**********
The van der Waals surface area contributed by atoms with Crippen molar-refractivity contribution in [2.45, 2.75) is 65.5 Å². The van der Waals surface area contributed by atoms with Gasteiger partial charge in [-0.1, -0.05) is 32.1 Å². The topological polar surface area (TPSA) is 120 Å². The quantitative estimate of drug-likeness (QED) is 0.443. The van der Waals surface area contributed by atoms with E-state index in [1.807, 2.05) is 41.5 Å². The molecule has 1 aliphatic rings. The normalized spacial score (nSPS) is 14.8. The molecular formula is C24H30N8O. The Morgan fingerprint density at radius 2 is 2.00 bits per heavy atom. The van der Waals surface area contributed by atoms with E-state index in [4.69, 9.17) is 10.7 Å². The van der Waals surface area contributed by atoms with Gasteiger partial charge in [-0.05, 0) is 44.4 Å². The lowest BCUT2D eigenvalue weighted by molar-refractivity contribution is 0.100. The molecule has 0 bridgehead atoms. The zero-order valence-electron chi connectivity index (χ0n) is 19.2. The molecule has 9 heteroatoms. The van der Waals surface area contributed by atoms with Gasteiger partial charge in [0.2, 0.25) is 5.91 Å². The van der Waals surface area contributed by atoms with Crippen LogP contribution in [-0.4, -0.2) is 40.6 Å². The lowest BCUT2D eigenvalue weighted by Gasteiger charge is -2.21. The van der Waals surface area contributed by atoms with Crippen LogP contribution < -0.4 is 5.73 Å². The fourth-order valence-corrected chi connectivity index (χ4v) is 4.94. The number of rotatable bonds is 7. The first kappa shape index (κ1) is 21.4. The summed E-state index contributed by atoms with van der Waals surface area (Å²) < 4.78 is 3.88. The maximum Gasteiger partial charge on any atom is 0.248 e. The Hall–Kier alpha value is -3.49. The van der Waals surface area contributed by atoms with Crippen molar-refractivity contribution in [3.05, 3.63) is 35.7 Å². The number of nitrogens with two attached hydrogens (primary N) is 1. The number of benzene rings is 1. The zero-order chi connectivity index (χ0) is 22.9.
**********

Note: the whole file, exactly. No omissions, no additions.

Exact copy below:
The van der Waals surface area contributed by atoms with Crippen molar-refractivity contribution in [2.45, 2.75) is 65.5 Å². The van der Waals surface area contributed by atoms with Gasteiger partial charge in [-0.1, -0.05) is 32.1 Å². The topological polar surface area (TPSA) is 120 Å². The quantitative estimate of drug-likeness (QED) is 0.443. The van der Waals surface area contributed by atoms with E-state index in [1.807, 2.05) is 41.5 Å². The molecule has 1 aliphatic rings. The normalized spacial score (nSPS) is 14.8. The molecular formula is C24H30N8O. The Morgan fingerprint density at radius 2 is 2.00 bits per heavy atom. The van der Waals surface area contributed by atoms with E-state index in [4.69, 9.17) is 10.7 Å². The van der Waals surface area contributed by atoms with Gasteiger partial charge in [-0.05, 0) is 44.4 Å². The lowest BCUT2D eigenvalue weighted by molar-refractivity contribution is 0.100. The molecule has 0 bridgehead atoms. The zero-order valence-electron chi connectivity index (χ0n) is 19.2. The molecule has 9 heteroatoms. The van der Waals surface area contributed by atoms with Gasteiger partial charge in [0.2, 0.25) is 5.91 Å². The van der Waals surface area contributed by atoms with Crippen LogP contribution in [-0.4, -0.2) is 40.6 Å². The lowest BCUT2D eigenvalue weighted by Gasteiger charge is -2.21. The van der Waals surface area contributed by atoms with Crippen LogP contribution < -0.4 is 5.73 Å². The fourth-order valence-corrected chi connectivity index (χ4v) is 4.94. The number of rotatable bonds is 7. The first kappa shape index (κ1) is 21.4. The summed E-state index contributed by atoms with van der Waals surface area (Å²) < 4.78 is 3.88. The maximum Gasteiger partial charge on any atom is 0.248 e. The Hall–Kier alpha value is -3.49. The van der Waals surface area contributed by atoms with Crippen molar-refractivity contribution in [3.05, 3.63) is 35.7 Å². The number of nitrogens with two attached hydrogens (primary N) is 1. The number of benzene rings is 1. The zero-order chi connectivity index (χ0) is 22.9.